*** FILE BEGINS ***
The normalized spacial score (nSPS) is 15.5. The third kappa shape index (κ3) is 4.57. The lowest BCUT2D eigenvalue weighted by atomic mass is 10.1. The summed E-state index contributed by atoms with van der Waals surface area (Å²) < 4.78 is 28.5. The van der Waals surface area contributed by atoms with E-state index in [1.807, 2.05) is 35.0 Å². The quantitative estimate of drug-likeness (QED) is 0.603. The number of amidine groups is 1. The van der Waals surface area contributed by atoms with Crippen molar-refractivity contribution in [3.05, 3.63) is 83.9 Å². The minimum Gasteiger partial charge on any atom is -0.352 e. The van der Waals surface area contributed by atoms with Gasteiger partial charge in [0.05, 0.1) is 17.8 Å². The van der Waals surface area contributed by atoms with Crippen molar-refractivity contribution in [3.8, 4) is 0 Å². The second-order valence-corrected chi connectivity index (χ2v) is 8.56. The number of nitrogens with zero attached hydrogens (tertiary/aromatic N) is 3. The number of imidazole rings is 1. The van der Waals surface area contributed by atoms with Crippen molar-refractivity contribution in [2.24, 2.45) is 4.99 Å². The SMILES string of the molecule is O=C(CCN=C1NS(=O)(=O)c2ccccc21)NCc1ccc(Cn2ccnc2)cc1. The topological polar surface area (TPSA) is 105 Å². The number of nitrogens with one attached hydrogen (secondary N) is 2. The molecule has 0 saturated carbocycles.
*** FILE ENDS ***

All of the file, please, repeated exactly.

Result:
The normalized spacial score (nSPS) is 15.5. The third kappa shape index (κ3) is 4.57. The lowest BCUT2D eigenvalue weighted by atomic mass is 10.1. The summed E-state index contributed by atoms with van der Waals surface area (Å²) < 4.78 is 28.5. The van der Waals surface area contributed by atoms with E-state index in [1.807, 2.05) is 35.0 Å². The quantitative estimate of drug-likeness (QED) is 0.603. The number of amidine groups is 1. The van der Waals surface area contributed by atoms with Crippen molar-refractivity contribution in [3.05, 3.63) is 83.9 Å². The minimum Gasteiger partial charge on any atom is -0.352 e. The van der Waals surface area contributed by atoms with Gasteiger partial charge in [0.05, 0.1) is 17.8 Å². The van der Waals surface area contributed by atoms with Crippen molar-refractivity contribution in [3.8, 4) is 0 Å². The second-order valence-corrected chi connectivity index (χ2v) is 8.56. The number of nitrogens with zero attached hydrogens (tertiary/aromatic N) is 3. The number of imidazole rings is 1. The van der Waals surface area contributed by atoms with Crippen molar-refractivity contribution in [2.24, 2.45) is 4.99 Å². The SMILES string of the molecule is O=C(CCN=C1NS(=O)(=O)c2ccccc21)NCc1ccc(Cn2ccnc2)cc1. The topological polar surface area (TPSA) is 105 Å². The number of nitrogens with one attached hydrogen (secondary N) is 2. The molecule has 0 saturated carbocycles.